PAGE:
Portland Trail Blazers (12-16) vs. Minnesota Timberwolves (10-17)
December 21, 2019 - 7:00 p.m. PT
Blazers injuries: Rodney Hood (out), Zach Collins (out), Jusuf Nurkic (out), Nassir Little (day-to-day), Carmelo Anthony (out)
Timberwolves injuries: Karl-Anthony Towns (day-to-day), Jake Layman (out)
How to watch on TV: NBCSNW
How to stream: Blazer’s Edge Streaming Guide
Radio: 620 AM
SBN Affiliate: Canis Hoopus
The Portland Trail Blazers welcome the Timberwolves to Portland following a victory over the Orlando Magic 118-103. Damian Lillard led the Blazers in scoring with 36 points, while CJ McCollum came in just behind with 31. Hassan Whiteside marked his 13th straight double-double with 10 points alongside 17 rebounds. Carmelo Anthony left in the first half with a knee contusion, but he expects to play against the Timberwolves.
The Minnesota Timberwolves arrive in Portland after a loss to the Denver Nuggets 109-100. Andrew Wiggins contributed 19 points, while Gorgui Dieng had 18 points with six rebounds. Beyond the arc, Minnesota was 6 of 36, and without shots falling, they could not keep up with the Nuggets. The game against Portland is the second in a travel back-to-back.
What to watch for
- Points in transition. Against the Magic, the Blazers were able to take advantage of fast break points, winning the battle 21-11. This is something to exploit against the struggling Timberwolves, provided that the Blazers come out with more energy than their opponent.
- Turnovers. Portland had 20 turnovers versus Orlando, and it’s clear they need to clean up their game to succeed on the second night of a back-to-back, even if it’s at home. Turnovers breed themselves in exhaustion, but at the same time, they decrease when a team finds themselves in rhythm.
- Fouls. The Blazers had trouble with fouls down the stretch against the Magic, and like turnovers, they need to keep it clean to lift themselves over the Timberwolves. It’s too easy to get sloppy when tired.
What they’re saying
Chris Hine of the Minneapolis Star Tribune digs into the Timberwolves’ struggles so far this season, including a reflection from Gorgui Dieng:
Dieng, one of the most veteran Wolves, wasn’t mincing words Thursday, saying the current streak has been hard to take.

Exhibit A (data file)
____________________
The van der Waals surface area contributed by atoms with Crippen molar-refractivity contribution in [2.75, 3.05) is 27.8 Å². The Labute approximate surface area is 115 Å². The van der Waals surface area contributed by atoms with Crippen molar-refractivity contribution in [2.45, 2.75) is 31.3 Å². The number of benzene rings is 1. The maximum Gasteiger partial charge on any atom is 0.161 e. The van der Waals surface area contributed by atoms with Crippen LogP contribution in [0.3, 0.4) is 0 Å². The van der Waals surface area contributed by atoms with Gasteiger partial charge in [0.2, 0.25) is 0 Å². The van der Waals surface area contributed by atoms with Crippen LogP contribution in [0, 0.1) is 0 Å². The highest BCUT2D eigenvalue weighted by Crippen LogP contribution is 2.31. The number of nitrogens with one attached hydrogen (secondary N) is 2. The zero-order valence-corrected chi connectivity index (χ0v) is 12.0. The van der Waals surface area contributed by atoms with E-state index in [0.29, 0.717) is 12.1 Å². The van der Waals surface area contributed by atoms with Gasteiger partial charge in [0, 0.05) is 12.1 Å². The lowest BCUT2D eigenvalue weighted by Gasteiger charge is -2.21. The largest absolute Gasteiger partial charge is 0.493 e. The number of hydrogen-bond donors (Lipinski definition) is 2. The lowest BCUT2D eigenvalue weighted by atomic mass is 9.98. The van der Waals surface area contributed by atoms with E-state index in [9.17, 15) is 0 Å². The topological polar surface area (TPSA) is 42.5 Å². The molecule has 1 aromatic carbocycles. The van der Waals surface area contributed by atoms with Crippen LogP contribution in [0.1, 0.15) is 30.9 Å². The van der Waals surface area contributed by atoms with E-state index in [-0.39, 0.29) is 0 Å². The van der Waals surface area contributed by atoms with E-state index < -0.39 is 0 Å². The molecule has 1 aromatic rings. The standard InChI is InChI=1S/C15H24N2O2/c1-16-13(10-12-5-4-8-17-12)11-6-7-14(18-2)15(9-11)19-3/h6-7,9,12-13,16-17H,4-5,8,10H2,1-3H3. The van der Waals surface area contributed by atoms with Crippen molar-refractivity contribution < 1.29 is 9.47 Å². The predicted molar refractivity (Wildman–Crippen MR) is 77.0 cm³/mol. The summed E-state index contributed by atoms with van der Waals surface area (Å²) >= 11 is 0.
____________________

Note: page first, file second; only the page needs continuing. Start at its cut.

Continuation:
“Sometimes you lose and you got to keep our composure, especially me and everybody else,” he said. “It’s hard. It’s the NBA. Nothing is given easy. … Early in the season, I think we had a new system teams didn’t know. They sleep on us. We beat everybody, and now we drew attention to ourselves. We’ve just got to be more focused.”
Over at Canis Hoopus, markohagan examines the trade possibilities for Minnesota:
Let me preface all of these rumors and reactions with this: if your name isn’t Karl-Anthony Towns, you are (and should be) very available in any and all trade talks. The start of the season was nice, but it’s been made obvious that this is a one-year roster. Because of how bad the middle/bottom of the West is this season, the Wolves are technically still in the playoff race, but it would be foolish to chase the 8th seed instead of focusing on building a winner moving forward. If they were chasing at somethi3dw2ng like a mid-40s win total, I’d be all for it, but that just isn’t the case.
Dane Moore of Zone Coverage examines how the holiday shopping event hosted by the Timberwolves makes a difference for local youth through the lens of his own experience:
But this type of event is even more that that. It carries an extra weight. These kids on Tuesday night at Target weren’t asking for an autograph or hoping for a selfie — though those things definitely happened. Without asking, they received the opportunity to purchase gifts they wouldn’t otherwise have had the means for. That fresh copy of NBA 2k20 wasn’t showing up under the tree without this event. And they wouldn’t have been able to buy Mom that comfy blanket without this night, either. I know that because I was once one of those kids.